Written by JJ Barnes
When you ask people how their time at school went, you’re likely to get one of two answers. Either they loved it and it was the best days of their life, or it was a Hellscape or teenage torture and misery. There’s very rarely a response in between. And, in my experience, the artier and more creative the person you ask, the more likely it is they’ll respond that it was hell. Given this, you might wonder why so writers will choose schools as their story setting.
Schools Offer Natural Conflict
The main conflict of your story is the story goal between your Protagonist and Antagonist. That can be set in any location. However, your story needs conflict outside that main story goal. All your surrounding characters, the support cast, need to be motivated as well. There needs to be disagreements, conversations, and friendships. People who are attracted to one another, people who hate each other. If all your support cast are the Protagonist of their own stories, your story will feel alive.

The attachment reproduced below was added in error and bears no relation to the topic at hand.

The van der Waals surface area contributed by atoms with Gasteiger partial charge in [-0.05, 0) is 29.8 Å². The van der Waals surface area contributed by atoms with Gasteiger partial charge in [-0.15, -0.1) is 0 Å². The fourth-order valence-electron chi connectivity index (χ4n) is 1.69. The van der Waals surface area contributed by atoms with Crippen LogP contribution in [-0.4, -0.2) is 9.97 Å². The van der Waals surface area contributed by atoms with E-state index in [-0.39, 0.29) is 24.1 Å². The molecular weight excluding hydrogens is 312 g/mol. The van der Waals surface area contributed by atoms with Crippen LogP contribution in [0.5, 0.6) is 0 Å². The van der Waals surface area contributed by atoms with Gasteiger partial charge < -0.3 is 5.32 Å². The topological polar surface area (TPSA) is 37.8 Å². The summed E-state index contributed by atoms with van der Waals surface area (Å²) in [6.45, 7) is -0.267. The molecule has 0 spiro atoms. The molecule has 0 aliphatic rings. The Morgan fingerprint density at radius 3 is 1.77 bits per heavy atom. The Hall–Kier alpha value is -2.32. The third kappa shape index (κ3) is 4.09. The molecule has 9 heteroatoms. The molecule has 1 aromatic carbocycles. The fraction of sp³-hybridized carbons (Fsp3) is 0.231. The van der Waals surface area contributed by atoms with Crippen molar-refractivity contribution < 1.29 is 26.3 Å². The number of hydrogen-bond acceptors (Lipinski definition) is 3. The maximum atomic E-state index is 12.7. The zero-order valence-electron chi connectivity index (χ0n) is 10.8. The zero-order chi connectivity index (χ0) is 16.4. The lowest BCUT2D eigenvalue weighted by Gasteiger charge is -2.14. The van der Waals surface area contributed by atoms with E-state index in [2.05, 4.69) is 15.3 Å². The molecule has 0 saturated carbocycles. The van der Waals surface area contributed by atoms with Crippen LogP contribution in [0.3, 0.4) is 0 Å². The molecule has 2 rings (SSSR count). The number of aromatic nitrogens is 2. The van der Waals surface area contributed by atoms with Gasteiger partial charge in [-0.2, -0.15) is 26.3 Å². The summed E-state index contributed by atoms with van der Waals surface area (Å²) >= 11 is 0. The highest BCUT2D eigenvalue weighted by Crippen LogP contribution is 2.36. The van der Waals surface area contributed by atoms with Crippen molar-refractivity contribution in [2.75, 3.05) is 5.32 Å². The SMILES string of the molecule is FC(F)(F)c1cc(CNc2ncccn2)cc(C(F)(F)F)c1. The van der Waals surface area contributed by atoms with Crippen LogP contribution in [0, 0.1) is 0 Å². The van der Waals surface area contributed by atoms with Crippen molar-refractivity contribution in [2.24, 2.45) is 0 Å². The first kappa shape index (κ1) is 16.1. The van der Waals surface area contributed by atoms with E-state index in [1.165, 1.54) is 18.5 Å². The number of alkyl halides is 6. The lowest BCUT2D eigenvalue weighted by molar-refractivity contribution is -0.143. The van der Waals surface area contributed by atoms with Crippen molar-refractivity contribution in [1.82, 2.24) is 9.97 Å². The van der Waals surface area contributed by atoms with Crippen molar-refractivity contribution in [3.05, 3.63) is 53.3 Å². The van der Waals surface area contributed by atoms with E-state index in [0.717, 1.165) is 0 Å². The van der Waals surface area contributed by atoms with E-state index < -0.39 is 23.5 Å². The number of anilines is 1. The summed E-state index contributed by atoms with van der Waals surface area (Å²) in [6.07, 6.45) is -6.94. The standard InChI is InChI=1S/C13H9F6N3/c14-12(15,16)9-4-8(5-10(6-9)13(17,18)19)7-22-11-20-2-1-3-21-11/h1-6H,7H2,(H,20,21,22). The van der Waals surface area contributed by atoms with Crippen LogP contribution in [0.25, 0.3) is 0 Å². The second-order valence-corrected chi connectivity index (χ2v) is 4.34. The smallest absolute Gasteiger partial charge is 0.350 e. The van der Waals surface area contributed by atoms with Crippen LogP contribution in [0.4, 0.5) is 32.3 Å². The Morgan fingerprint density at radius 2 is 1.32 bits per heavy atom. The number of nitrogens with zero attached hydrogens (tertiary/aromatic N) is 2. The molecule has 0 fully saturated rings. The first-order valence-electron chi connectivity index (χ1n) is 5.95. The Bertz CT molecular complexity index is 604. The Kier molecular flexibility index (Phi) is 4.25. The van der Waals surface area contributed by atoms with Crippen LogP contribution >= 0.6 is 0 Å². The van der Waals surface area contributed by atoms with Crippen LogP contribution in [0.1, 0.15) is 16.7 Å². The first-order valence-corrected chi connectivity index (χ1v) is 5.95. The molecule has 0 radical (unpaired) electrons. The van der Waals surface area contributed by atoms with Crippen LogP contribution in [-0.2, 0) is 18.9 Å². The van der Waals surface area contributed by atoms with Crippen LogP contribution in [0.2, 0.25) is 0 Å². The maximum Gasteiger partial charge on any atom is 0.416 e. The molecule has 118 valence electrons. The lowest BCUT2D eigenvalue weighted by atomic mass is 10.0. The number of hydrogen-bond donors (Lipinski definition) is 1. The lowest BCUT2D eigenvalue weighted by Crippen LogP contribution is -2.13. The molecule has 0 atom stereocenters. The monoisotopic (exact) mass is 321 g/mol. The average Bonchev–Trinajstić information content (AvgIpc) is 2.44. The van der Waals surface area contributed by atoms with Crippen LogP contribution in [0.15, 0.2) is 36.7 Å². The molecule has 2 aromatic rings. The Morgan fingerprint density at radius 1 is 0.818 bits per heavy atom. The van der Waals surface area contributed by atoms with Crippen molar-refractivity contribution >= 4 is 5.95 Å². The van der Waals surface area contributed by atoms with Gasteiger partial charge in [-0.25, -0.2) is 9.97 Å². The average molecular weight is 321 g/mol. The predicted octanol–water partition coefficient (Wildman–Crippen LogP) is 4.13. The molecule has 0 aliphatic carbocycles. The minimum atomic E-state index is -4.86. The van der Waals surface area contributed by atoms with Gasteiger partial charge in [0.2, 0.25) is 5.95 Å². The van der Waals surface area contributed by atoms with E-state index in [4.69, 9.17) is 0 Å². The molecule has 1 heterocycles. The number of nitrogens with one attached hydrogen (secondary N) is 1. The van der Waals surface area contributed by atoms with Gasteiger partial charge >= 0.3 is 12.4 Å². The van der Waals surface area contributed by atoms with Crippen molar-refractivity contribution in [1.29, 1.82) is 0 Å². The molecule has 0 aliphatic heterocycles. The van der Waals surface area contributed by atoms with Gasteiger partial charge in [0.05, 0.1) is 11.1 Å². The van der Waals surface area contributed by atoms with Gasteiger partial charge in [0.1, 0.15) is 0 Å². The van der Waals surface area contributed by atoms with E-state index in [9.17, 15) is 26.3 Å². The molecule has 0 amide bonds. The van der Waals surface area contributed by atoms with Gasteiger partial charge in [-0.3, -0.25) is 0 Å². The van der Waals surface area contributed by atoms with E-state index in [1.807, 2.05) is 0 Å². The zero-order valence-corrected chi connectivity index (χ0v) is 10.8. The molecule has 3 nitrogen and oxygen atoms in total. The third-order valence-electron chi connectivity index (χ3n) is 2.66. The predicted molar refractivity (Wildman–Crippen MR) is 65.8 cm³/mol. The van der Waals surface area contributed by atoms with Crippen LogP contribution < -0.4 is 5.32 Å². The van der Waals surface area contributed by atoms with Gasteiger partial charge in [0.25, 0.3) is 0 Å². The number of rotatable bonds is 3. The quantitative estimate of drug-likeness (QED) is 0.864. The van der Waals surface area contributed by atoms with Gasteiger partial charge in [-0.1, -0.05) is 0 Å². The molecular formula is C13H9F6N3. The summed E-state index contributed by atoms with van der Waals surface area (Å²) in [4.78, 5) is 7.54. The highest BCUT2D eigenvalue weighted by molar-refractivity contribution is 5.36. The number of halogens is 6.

Schools are filled with natural conflict. Cliques form, flirtations happen, feuds are forged. People are motivated to do well in exams, perform on stages, or fit in with the cool kids. Teachers apply pressure, bullies bump emotional bruises.
Clueless And The Natural Conflict in School
Clueless follows teenager Cher on a quest to find love, both for herself, and for those around her. She wants to set her friend Tai up with popular boy Elton. She wants to set her teachers Mr Hall and Miss Geist up together. And she wants to find a mature boyfriend for herself. Her story follows her as she moves between working on her own relationships, and trying to maintain the relationships of those around her.